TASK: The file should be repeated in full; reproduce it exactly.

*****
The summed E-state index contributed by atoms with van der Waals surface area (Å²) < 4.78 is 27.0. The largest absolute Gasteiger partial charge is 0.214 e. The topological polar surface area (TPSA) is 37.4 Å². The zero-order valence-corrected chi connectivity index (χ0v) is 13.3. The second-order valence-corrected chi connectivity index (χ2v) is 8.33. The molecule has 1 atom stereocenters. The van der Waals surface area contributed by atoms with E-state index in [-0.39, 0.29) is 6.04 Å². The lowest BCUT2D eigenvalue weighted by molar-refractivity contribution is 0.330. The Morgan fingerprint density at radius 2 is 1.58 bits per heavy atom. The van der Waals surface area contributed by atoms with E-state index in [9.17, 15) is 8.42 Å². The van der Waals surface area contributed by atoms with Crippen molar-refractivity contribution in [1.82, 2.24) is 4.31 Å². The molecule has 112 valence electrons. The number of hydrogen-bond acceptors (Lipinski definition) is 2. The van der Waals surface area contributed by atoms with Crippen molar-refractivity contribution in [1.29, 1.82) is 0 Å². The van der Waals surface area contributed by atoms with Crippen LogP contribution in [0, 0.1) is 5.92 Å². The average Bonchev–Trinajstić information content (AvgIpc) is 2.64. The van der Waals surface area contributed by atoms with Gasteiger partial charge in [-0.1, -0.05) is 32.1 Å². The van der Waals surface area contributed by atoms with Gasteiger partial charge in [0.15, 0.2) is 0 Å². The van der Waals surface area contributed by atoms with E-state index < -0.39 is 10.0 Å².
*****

The summed E-state index contributed by atoms with van der Waals surface area (Å²) < 4.78 is 27.0. The largest absolute Gasteiger partial charge is 0.214 e. The topological polar surface area (TPSA) is 37.4 Å². The zero-order valence-corrected chi connectivity index (χ0v) is 13.3. The second-order valence-corrected chi connectivity index (χ2v) is 8.33. The molecule has 1 atom stereocenters. The van der Waals surface area contributed by atoms with E-state index in [-0.39, 0.29) is 6.04 Å². The lowest BCUT2D eigenvalue weighted by molar-refractivity contribution is 0.330. The Morgan fingerprint density at radius 2 is 1.58 bits per heavy atom. The van der Waals surface area contributed by atoms with E-state index in [9.17, 15) is 8.42 Å². The van der Waals surface area contributed by atoms with Crippen molar-refractivity contribution in [1.82, 2.24) is 4.31 Å². The molecule has 112 valence electrons. The number of hydrogen-bond acceptors (Lipinski definition) is 2. The van der Waals surface area contributed by atoms with Crippen molar-refractivity contribution in [1.29, 1.82) is 0 Å². The van der Waals surface area contributed by atoms with Crippen LogP contribution in [0, 0.1) is 5.92 Å². The average Bonchev–Trinajstić information content (AvgIpc) is 2.64. The van der Waals surface area contributed by atoms with Gasteiger partial charge in [-0.1, -0.05) is 32.1 Å². The van der Waals surface area contributed by atoms with Gasteiger partial charge in [0.15, 0.2) is 0 Å². The van der Waals surface area contributed by atoms with E-state index < -0.39 is 10.0 Å².